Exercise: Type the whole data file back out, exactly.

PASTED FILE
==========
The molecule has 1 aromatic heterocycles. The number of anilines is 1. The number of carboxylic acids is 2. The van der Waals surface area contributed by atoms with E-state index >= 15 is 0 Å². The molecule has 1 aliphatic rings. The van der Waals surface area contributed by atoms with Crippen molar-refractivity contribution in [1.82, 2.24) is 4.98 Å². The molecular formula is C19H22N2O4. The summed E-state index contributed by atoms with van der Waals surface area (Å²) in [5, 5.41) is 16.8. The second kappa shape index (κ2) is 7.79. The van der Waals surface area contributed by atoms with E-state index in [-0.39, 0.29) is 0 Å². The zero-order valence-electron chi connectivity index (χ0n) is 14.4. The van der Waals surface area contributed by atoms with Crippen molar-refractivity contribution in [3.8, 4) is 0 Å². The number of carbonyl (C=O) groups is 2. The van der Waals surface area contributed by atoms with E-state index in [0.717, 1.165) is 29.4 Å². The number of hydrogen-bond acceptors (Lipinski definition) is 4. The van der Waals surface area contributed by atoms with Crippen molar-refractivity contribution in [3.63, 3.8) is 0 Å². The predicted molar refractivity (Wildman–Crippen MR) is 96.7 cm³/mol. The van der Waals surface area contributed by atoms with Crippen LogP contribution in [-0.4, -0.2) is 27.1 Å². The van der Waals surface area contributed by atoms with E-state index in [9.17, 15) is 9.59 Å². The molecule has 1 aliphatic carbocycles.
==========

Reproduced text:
The molecule has 1 aromatic heterocycles. The number of anilines is 1. The number of carboxylic acids is 2. The van der Waals surface area contributed by atoms with E-state index >= 15 is 0 Å². The molecule has 1 aliphatic rings. The van der Waals surface area contributed by atoms with Crippen molar-refractivity contribution in [1.82, 2.24) is 4.98 Å². The molecular formula is C19H22N2O4. The summed E-state index contributed by atoms with van der Waals surface area (Å²) in [5, 5.41) is 16.8. The second kappa shape index (κ2) is 7.79. The van der Waals surface area contributed by atoms with E-state index in [-0.39, 0.29) is 0 Å². The zero-order valence-electron chi connectivity index (χ0n) is 14.4. The van der Waals surface area contributed by atoms with Crippen molar-refractivity contribution in [3.8, 4) is 0 Å². The number of carbonyl (C=O) groups is 2. The van der Waals surface area contributed by atoms with E-state index in [0.717, 1.165) is 29.4 Å². The number of hydrogen-bond acceptors (Lipinski definition) is 4. The van der Waals surface area contributed by atoms with Crippen molar-refractivity contribution in [3.63, 3.8) is 0 Å². The predicted molar refractivity (Wildman–Crippen MR) is 96.7 cm³/mol. The van der Waals surface area contributed by atoms with Crippen LogP contribution in [-0.4, -0.2) is 27.1 Å². The van der Waals surface area contributed by atoms with E-state index in [9.17, 15) is 9.59 Å². The molecule has 1 aliphatic carbocycles.